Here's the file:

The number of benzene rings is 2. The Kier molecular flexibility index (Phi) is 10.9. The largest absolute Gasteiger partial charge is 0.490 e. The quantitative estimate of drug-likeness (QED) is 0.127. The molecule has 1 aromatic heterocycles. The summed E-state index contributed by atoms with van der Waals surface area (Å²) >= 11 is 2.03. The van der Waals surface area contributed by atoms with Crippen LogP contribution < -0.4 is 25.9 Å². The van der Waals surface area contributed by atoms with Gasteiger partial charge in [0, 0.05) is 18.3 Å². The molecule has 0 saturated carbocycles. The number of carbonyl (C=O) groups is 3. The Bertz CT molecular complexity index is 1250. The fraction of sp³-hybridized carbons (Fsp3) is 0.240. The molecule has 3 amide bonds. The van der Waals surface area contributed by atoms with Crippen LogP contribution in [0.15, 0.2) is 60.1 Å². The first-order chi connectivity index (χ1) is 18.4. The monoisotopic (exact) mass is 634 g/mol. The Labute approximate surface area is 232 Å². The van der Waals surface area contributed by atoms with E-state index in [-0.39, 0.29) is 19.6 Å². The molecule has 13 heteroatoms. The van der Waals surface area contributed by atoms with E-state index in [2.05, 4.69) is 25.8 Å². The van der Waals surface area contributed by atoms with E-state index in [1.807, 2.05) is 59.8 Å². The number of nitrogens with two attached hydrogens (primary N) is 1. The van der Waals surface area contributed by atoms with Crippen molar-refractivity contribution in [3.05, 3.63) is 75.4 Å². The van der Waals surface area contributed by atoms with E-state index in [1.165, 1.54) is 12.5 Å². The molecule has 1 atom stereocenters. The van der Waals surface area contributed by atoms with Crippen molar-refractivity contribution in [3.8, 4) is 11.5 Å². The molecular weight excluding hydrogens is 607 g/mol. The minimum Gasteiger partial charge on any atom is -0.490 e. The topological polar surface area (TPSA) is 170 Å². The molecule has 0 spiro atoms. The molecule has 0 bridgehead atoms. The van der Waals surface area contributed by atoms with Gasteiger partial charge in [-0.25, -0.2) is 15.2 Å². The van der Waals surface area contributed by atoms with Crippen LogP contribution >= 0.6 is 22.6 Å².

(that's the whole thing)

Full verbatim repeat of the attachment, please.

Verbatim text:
The number of benzene rings is 2. The Kier molecular flexibility index (Phi) is 10.9. The largest absolute Gasteiger partial charge is 0.490 e. The quantitative estimate of drug-likeness (QED) is 0.127. The molecule has 1 aromatic heterocycles. The summed E-state index contributed by atoms with van der Waals surface area (Å²) >= 11 is 2.03. The van der Waals surface area contributed by atoms with Crippen LogP contribution < -0.4 is 25.9 Å². The van der Waals surface area contributed by atoms with Gasteiger partial charge in [0, 0.05) is 18.3 Å². The molecule has 0 saturated carbocycles. The number of carbonyl (C=O) groups is 3. The Bertz CT molecular complexity index is 1250. The fraction of sp³-hybridized carbons (Fsp3) is 0.240. The molecule has 3 amide bonds. The van der Waals surface area contributed by atoms with Crippen LogP contribution in [0.15, 0.2) is 60.1 Å². The first-order chi connectivity index (χ1) is 18.4. The monoisotopic (exact) mass is 634 g/mol. The Labute approximate surface area is 232 Å². The van der Waals surface area contributed by atoms with E-state index in [-0.39, 0.29) is 19.6 Å². The molecule has 13 heteroatoms. The van der Waals surface area contributed by atoms with E-state index in [2.05, 4.69) is 25.8 Å². The van der Waals surface area contributed by atoms with E-state index in [1.807, 2.05) is 59.8 Å². The number of nitrogens with two attached hydrogens (primary N) is 1. The van der Waals surface area contributed by atoms with Crippen molar-refractivity contribution in [3.05, 3.63) is 75.4 Å². The van der Waals surface area contributed by atoms with E-state index in [1.165, 1.54) is 12.5 Å². The molecule has 1 atom stereocenters. The van der Waals surface area contributed by atoms with Crippen molar-refractivity contribution in [3.8, 4) is 11.5 Å². The molecular weight excluding hydrogens is 607 g/mol. The minimum Gasteiger partial charge on any atom is -0.490 e. The topological polar surface area (TPSA) is 170 Å². The molecule has 0 spiro atoms. The molecule has 0 bridgehead atoms. The van der Waals surface area contributed by atoms with Gasteiger partial charge in [-0.25, -0.2) is 15.2 Å². The van der Waals surface area contributed by atoms with Crippen LogP contribution >= 0.6 is 22.6 Å².